Try to trace regular Unix syscalls. E.g. try to understand what happens inside an open(2), write(2), ... as well as inside fork(2), exec[ve](2), ... by looking at the sources of the corresponding sysdeps. [ Especially if you want to understand fork(), you'll need to look at the 'proc', 'auth' and 'exec' servers and their interfaces (*.defs), and also understand how 'proc' can be accessed though libps $(HURD_SRC)/libps/ps.h ]
  8. If you think that you've mastered all of the previous points, you can try to grok the store concept by carefully examining

You may with to browse the sources of gnumach, glibc and the Hurd with some suitable tools. Emacs with etags, vi with ctags are your friends. Very comfortable are global(1) and friends: Just unpack/fetch gnumach, glibc and hurd sources in the same top-level directory, e.g.:
then cd $(TOP_LEVEL), call gtags, call htags -fhvat 'a title' and browse HTMLized sources at will.


5. apt-get Problems
14 Dec 2000 - 15 Dec 2000 (4 posts) Archive Link: "Ported package - now what?"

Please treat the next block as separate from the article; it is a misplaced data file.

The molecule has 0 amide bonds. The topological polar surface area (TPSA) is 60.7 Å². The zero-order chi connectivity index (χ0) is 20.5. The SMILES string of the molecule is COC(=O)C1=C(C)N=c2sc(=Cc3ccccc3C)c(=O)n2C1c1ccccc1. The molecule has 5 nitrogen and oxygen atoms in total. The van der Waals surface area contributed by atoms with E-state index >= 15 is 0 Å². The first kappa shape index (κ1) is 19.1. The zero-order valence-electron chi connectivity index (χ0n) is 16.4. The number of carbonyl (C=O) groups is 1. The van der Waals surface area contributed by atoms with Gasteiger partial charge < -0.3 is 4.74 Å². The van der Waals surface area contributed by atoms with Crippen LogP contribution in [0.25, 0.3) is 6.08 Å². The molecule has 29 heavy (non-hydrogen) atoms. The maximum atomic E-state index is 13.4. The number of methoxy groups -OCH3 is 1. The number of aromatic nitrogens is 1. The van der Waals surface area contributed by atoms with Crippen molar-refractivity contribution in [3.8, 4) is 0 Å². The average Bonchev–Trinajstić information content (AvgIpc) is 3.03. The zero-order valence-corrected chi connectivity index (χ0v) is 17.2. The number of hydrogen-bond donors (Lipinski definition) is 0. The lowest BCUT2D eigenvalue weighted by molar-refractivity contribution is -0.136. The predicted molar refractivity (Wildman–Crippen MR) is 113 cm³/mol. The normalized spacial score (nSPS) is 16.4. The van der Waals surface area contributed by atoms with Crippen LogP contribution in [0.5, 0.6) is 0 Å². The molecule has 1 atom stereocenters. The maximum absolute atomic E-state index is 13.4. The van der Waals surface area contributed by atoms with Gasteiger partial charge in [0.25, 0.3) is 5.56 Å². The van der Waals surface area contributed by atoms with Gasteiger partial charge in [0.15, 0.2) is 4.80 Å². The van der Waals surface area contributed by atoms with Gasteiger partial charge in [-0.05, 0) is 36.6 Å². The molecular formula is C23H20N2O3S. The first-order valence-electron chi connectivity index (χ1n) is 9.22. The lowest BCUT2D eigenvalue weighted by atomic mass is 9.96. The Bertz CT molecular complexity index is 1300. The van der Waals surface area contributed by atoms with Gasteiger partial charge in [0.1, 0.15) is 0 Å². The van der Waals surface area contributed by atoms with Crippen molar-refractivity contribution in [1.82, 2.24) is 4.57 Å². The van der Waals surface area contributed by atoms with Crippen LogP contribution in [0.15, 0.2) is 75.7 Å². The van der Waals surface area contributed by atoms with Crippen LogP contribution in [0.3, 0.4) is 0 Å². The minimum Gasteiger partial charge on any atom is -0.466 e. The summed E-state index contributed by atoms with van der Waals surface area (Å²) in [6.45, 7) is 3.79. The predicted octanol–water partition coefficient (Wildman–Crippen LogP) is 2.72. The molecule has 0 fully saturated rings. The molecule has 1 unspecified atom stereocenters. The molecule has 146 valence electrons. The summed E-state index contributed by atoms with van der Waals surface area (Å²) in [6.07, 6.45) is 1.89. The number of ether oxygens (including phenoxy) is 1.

Summary By Paul Emsley
Topics: Apt
People: Neil WalfieldJason Felice

Jason Felice reported that he had ported the current version of apt but didn't know what to do next. Neil Walfield replied:

Normally, you should file a bug, however, there is already one filed. There is a patch, however, the maintainer/upstream author refuses to apply it. See bug #39227.

If people _really_ want apt-get, they should bug Jason Gunthorpe ( to apply the solution in the aforementioned bug report.

As for a binary, you can put it on an ftp server, however, if it is not official, it cannot go in the main archive.


6. New Hurd CD Installation Image
14 Dec 2000 - 15 Dec 2000 (3 posts) Archive Link: "Hurd CD"
Summary By Paul Emsley
People: Philip CharlesMarcus Brinkmann

Philip Charles let us know that he was working on hurd-E1.iso, but that because the Debian archive was changing to the spool system, this would create problems for new Hurd CDs. hurd-E1.iso included the 2.2.20 boot floppies and Marcus Brinkmann's new tarball.